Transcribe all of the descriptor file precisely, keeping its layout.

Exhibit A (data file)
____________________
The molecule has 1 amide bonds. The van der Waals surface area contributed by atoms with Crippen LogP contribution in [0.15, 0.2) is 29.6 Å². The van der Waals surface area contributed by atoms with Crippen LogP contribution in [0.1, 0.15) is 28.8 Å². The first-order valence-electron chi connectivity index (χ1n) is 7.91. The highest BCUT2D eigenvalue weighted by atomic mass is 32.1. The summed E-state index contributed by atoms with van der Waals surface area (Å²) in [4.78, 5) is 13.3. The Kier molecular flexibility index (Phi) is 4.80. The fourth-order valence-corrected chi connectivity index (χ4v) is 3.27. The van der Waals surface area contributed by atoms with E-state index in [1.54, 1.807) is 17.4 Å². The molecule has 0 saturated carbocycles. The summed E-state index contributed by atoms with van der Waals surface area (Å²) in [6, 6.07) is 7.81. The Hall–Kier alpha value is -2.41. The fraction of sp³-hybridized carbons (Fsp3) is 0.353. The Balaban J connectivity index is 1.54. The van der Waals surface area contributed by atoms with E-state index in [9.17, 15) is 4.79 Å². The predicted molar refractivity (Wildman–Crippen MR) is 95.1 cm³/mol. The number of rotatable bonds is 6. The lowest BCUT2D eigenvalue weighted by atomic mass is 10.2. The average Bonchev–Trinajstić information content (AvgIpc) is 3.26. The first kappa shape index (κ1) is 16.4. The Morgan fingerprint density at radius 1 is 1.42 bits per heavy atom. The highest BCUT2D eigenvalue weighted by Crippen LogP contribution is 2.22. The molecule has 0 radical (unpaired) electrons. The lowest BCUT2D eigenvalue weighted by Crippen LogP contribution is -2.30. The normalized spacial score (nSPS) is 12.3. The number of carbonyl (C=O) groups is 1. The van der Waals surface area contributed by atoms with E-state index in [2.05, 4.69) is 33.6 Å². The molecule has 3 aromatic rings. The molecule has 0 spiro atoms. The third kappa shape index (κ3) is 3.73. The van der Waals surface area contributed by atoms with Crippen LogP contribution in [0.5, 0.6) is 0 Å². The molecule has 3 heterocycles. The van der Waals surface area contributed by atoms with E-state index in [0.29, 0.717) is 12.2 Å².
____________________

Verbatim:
The molecule has 1 amide bonds. The van der Waals surface area contributed by atoms with Crippen LogP contribution in [0.15, 0.2) is 29.6 Å². The van der Waals surface area contributed by atoms with Crippen LogP contribution in [0.1, 0.15) is 28.8 Å². The first-order valence-electron chi connectivity index (χ1n) is 7.91. The highest BCUT2D eigenvalue weighted by atomic mass is 32.1. The summed E-state index contributed by atoms with van der Waals surface area (Å²) in [4.78, 5) is 13.3. The Kier molecular flexibility index (Phi) is 4.80. The fourth-order valence-corrected chi connectivity index (χ4v) is 3.27. The van der Waals surface area contributed by atoms with E-state index in [1.54, 1.807) is 17.4 Å². The molecule has 0 saturated carbocycles. The summed E-state index contributed by atoms with van der Waals surface area (Å²) in [6, 6.07) is 7.81. The Hall–Kier alpha value is -2.41. The fraction of sp³-hybridized carbons (Fsp3) is 0.353. The Balaban J connectivity index is 1.54. The van der Waals surface area contributed by atoms with E-state index in [9.17, 15) is 4.79 Å². The predicted molar refractivity (Wildman–Crippen MR) is 95.1 cm³/mol. The number of rotatable bonds is 6. The lowest BCUT2D eigenvalue weighted by atomic mass is 10.2. The average Bonchev–Trinajstić information content (AvgIpc) is 3.26. The first kappa shape index (κ1) is 16.4. The Morgan fingerprint density at radius 1 is 1.42 bits per heavy atom. The highest BCUT2D eigenvalue weighted by Crippen LogP contribution is 2.22. The molecule has 0 radical (unpaired) electrons. The lowest BCUT2D eigenvalue weighted by Crippen LogP contribution is -2.30. The normalized spacial score (nSPS) is 12.3. The number of carbonyl (C=O) groups is 1. The van der Waals surface area contributed by atoms with E-state index in [2.05, 4.69) is 33.6 Å². The molecule has 3 aromatic rings. The molecule has 0 spiro atoms. The third kappa shape index (κ3) is 3.73. The van der Waals surface area contributed by atoms with Crippen LogP contribution in [0.5, 0.6) is 0 Å². The molecule has 3 heterocycles. The van der Waals surface area contributed by atoms with E-state index in [0.29, 0.717) is 12.2 Å².